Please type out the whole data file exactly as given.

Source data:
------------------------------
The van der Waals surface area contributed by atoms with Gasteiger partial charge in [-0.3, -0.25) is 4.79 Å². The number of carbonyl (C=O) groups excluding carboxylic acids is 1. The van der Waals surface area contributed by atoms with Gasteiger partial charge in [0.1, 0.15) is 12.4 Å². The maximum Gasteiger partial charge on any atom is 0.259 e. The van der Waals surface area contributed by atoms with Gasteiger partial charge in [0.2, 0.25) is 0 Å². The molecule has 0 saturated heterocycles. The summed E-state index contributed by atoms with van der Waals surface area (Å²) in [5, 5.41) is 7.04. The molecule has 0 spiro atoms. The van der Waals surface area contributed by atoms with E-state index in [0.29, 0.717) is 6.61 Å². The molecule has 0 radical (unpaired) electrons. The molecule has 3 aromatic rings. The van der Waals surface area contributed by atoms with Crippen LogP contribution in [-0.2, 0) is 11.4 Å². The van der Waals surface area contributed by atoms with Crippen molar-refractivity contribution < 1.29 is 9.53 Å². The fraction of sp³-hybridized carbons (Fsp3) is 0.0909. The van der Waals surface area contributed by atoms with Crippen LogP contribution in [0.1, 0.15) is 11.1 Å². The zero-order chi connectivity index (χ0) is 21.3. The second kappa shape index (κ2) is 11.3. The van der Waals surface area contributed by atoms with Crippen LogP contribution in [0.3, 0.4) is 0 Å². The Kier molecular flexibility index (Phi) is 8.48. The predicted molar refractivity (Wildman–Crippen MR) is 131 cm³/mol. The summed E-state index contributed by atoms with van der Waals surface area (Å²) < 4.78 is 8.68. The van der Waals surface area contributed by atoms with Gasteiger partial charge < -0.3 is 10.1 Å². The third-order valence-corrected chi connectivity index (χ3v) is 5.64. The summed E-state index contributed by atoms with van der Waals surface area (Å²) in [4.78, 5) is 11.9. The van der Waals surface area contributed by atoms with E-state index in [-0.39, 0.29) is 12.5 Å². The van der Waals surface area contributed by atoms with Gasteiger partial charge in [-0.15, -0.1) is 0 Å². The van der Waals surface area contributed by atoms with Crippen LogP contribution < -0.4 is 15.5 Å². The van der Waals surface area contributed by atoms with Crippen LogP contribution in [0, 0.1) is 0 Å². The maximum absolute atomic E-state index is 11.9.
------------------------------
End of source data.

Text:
The van der Waals surface area contributed by atoms with Gasteiger partial charge in [-0.3, -0.25) is 4.79 Å². The number of carbonyl (C=O) groups excluding carboxylic acids is 1. The van der Waals surface area contributed by atoms with Gasteiger partial charge in [0.1, 0.15) is 12.4 Å². The maximum Gasteiger partial charge on any atom is 0.259 e. The van der Waals surface area contributed by atoms with Gasteiger partial charge in [0.2, 0.25) is 0 Å². The molecule has 0 saturated heterocycles. The summed E-state index contributed by atoms with van der Waals surface area (Å²) in [5, 5.41) is 7.04. The molecule has 0 spiro atoms. The van der Waals surface area contributed by atoms with E-state index in [0.29, 0.717) is 6.61 Å². The molecule has 0 radical (unpaired) electrons. The molecule has 3 aromatic rings. The van der Waals surface area contributed by atoms with Crippen LogP contribution in [-0.2, 0) is 11.4 Å². The van der Waals surface area contributed by atoms with Crippen molar-refractivity contribution < 1.29 is 9.53 Å². The fraction of sp³-hybridized carbons (Fsp3) is 0.0909. The van der Waals surface area contributed by atoms with Crippen LogP contribution in [0.1, 0.15) is 11.1 Å². The zero-order chi connectivity index (χ0) is 21.3. The second kappa shape index (κ2) is 11.3. The van der Waals surface area contributed by atoms with Crippen LogP contribution in [0.3, 0.4) is 0 Å². The Kier molecular flexibility index (Phi) is 8.48. The predicted molar refractivity (Wildman–Crippen MR) is 131 cm³/mol. The summed E-state index contributed by atoms with van der Waals surface area (Å²) < 4.78 is 8.68. The van der Waals surface area contributed by atoms with Gasteiger partial charge < -0.3 is 10.1 Å². The third-order valence-corrected chi connectivity index (χ3v) is 5.64. The summed E-state index contributed by atoms with van der Waals surface area (Å²) in [4.78, 5) is 11.9. The van der Waals surface area contributed by atoms with E-state index in [-0.39, 0.29) is 12.5 Å². The van der Waals surface area contributed by atoms with Gasteiger partial charge in [-0.15, -0.1) is 0 Å². The van der Waals surface area contributed by atoms with Crippen LogP contribution < -0.4 is 15.5 Å². The van der Waals surface area contributed by atoms with Crippen LogP contribution in [0, 0.1) is 0 Å². The maximum absolute atomic E-state index is 11.9.